3 Ways to Enjoy Fruit During Winter

Use these tips to move past cold-weather produce droughts.
Published March 12, 2018

There are times when fresh fruit choices are limited—whether you’re in an area where it is difficult to find, or it’s a cold season. Sure, oranges, mandarins, and grapefruits are usually available. But even those start to run thin at the end of January.

Don’t despair! We’ve got three tips for enjoying fruit when outside forces are working against you.


1. Frozen berries are often tastier than fresh.

Berries and cherries bound for the freezer section must be in top form right from the get-go. There’s no time to ripen during storage. Many are flash-frozen in the field. And what’s even better, frozen berries are often more economical than their fresh counterparts.

Note, we’re talking about berries (and cherries), not all fruit. Frozen peaches and apricots, for example, are usually picked while they’re still firm. When they’re juicy and ripe, they’re too soft and fragile to peel and process for the freezer.  


2. Tropical fruit has no season.

Pineapples, mangos, and bananas are growing all year long in the Caribbean! Here’s how to pick out the best.

  • Pineapples:  They should smell fragrant and sweet. You can’t go by color alone, although the search for a pinkish hue in the lower sections of the fruit is a good way to start working your way through the bin before you apply the nose test. In the end, a pineapple that doesn’t smell wonderful isn’t going to taste wonderful.
  • Mangoes: Treat them as you would pineapples: Go for the ones with the sweet, irresistible aroma. The best should also have a little give to the skin, rather than being rock hard.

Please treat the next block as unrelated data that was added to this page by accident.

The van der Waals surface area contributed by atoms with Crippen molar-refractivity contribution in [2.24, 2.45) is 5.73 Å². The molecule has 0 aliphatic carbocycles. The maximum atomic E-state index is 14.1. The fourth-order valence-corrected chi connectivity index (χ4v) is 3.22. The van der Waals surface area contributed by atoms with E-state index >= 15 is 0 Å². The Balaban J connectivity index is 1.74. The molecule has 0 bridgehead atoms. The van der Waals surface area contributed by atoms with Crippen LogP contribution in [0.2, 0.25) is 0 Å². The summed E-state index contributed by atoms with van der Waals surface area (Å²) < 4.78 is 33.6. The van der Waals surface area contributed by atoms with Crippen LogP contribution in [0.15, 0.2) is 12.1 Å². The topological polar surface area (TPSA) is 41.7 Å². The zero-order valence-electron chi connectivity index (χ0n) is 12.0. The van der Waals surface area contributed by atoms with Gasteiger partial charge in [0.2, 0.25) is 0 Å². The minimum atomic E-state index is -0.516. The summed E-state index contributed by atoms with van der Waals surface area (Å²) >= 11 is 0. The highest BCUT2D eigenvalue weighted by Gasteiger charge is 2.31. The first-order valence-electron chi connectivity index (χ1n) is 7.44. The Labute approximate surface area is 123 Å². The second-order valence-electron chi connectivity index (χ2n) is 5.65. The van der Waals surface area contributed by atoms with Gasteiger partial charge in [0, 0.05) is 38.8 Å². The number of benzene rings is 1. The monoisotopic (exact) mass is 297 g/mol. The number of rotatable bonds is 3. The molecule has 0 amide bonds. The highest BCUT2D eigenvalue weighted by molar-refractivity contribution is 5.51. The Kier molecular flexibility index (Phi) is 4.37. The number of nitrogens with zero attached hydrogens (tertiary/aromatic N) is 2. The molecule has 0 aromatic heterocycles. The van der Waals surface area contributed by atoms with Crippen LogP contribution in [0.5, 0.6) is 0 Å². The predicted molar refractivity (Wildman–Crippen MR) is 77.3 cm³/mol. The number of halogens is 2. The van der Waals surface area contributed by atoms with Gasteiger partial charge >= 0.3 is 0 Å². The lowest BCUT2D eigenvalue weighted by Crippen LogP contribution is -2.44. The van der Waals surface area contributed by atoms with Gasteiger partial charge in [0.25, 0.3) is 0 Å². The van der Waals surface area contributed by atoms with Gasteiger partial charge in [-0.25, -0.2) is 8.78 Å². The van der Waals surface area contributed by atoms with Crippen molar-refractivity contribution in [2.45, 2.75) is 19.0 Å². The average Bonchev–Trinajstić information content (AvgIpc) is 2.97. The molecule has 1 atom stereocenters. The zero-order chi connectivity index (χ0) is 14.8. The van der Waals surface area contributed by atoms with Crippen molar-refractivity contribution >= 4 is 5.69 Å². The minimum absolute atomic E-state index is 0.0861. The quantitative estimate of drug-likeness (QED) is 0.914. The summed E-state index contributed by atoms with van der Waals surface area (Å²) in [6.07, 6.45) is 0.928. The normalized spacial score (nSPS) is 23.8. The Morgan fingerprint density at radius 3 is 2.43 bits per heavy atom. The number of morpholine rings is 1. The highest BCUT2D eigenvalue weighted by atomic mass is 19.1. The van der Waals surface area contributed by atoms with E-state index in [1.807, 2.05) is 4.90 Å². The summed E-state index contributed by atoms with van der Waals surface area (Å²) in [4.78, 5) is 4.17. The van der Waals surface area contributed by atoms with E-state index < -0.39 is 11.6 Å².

• Bananas: Ripe bananas are all about the spots! A flavorful one has no green on the peel and even a fair amount of brown freckles across its skin. Once a banana is at its peak, store it in the fridge. The peel will blacken but the fruit inside will stay sweet and ripe for several more days.


3. Heat can intensify the flavor of less-than-perfect fruit.

A hot skillet or grill pan will caramelize whatever sugars are in a piece of imperfect fruit to give it a more complex flavor.

For instance:

  • Winter peaches or apricots become amazingly flavorful in a quick pan sauté with pork chops or chicken breasts.
  • Less-than-perfect strawberries soften and become tasty in slow-cooker overnight oatmeal or porridge.

  • Use a grill pan to soften nectarines or plums, which can then be added to fresh salsas and flavor almost anything roasted or grilled.

  • For a dessert treat, consider broiling or even grilling halved or quartered pears or apples, then serving them with a little shaved Parmigiano-Reggiano.

  • Even underripe bananas can be dramatically improved when they’re peeled and baked with a little sugar-free jam and a sprinkle of cinnamon.

  • And one more thing: Don’t forget grapes! They’re available all year long. Sliced, seedless grapes are a perfect addition to wraps. And they make a pretty fine dessert after almost any meal.